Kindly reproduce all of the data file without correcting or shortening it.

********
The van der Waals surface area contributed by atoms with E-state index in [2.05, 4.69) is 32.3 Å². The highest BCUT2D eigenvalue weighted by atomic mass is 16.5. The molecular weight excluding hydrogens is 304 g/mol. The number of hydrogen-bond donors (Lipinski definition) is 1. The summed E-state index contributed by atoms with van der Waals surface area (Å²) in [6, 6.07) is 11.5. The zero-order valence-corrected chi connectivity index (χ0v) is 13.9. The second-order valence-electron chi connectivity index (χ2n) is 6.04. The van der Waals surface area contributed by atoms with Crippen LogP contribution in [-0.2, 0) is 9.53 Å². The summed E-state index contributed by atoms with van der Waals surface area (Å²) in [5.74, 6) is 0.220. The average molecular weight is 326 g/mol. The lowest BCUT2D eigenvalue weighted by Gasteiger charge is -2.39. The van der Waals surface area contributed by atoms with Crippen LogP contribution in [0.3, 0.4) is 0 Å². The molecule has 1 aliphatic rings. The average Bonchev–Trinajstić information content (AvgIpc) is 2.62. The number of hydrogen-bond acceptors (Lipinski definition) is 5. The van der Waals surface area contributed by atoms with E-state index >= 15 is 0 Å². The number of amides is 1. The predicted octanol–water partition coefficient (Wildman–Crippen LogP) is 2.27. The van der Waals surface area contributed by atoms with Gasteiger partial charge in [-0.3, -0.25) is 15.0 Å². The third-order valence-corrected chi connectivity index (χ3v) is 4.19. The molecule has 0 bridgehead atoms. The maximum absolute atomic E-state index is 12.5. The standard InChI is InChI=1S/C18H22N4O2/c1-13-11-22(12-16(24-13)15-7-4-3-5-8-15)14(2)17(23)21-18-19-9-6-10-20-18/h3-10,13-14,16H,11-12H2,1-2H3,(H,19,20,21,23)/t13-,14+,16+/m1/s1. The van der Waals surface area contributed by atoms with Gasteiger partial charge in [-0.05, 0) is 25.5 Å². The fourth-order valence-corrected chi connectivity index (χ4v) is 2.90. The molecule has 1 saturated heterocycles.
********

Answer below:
The van der Waals surface area contributed by atoms with E-state index in [2.05, 4.69) is 32.3 Å². The highest BCUT2D eigenvalue weighted by atomic mass is 16.5. The molecular weight excluding hydrogens is 304 g/mol. The number of hydrogen-bond donors (Lipinski definition) is 1. The summed E-state index contributed by atoms with van der Waals surface area (Å²) in [6, 6.07) is 11.5. The zero-order valence-corrected chi connectivity index (χ0v) is 13.9. The second-order valence-electron chi connectivity index (χ2n) is 6.04. The van der Waals surface area contributed by atoms with Crippen LogP contribution in [-0.2, 0) is 9.53 Å². The summed E-state index contributed by atoms with van der Waals surface area (Å²) in [5.74, 6) is 0.220. The average molecular weight is 326 g/mol. The lowest BCUT2D eigenvalue weighted by Gasteiger charge is -2.39. The van der Waals surface area contributed by atoms with Crippen LogP contribution in [0.3, 0.4) is 0 Å². The molecule has 1 aliphatic rings. The average Bonchev–Trinajstić information content (AvgIpc) is 2.62. The number of hydrogen-bond acceptors (Lipinski definition) is 5. The van der Waals surface area contributed by atoms with E-state index >= 15 is 0 Å². The number of amides is 1. The predicted octanol–water partition coefficient (Wildman–Crippen LogP) is 2.27. The van der Waals surface area contributed by atoms with Gasteiger partial charge in [-0.3, -0.25) is 15.0 Å². The third-order valence-corrected chi connectivity index (χ3v) is 4.19. The molecule has 0 bridgehead atoms. The maximum absolute atomic E-state index is 12.5. The standard InChI is InChI=1S/C18H22N4O2/c1-13-11-22(12-16(24-13)15-7-4-3-5-8-15)14(2)17(23)21-18-19-9-6-10-20-18/h3-10,13-14,16H,11-12H2,1-2H3,(H,19,20,21,23)/t13-,14+,16+/m1/s1. The van der Waals surface area contributed by atoms with Gasteiger partial charge in [-0.05, 0) is 25.5 Å². The fourth-order valence-corrected chi connectivity index (χ4v) is 2.90. The molecule has 1 saturated heterocycles.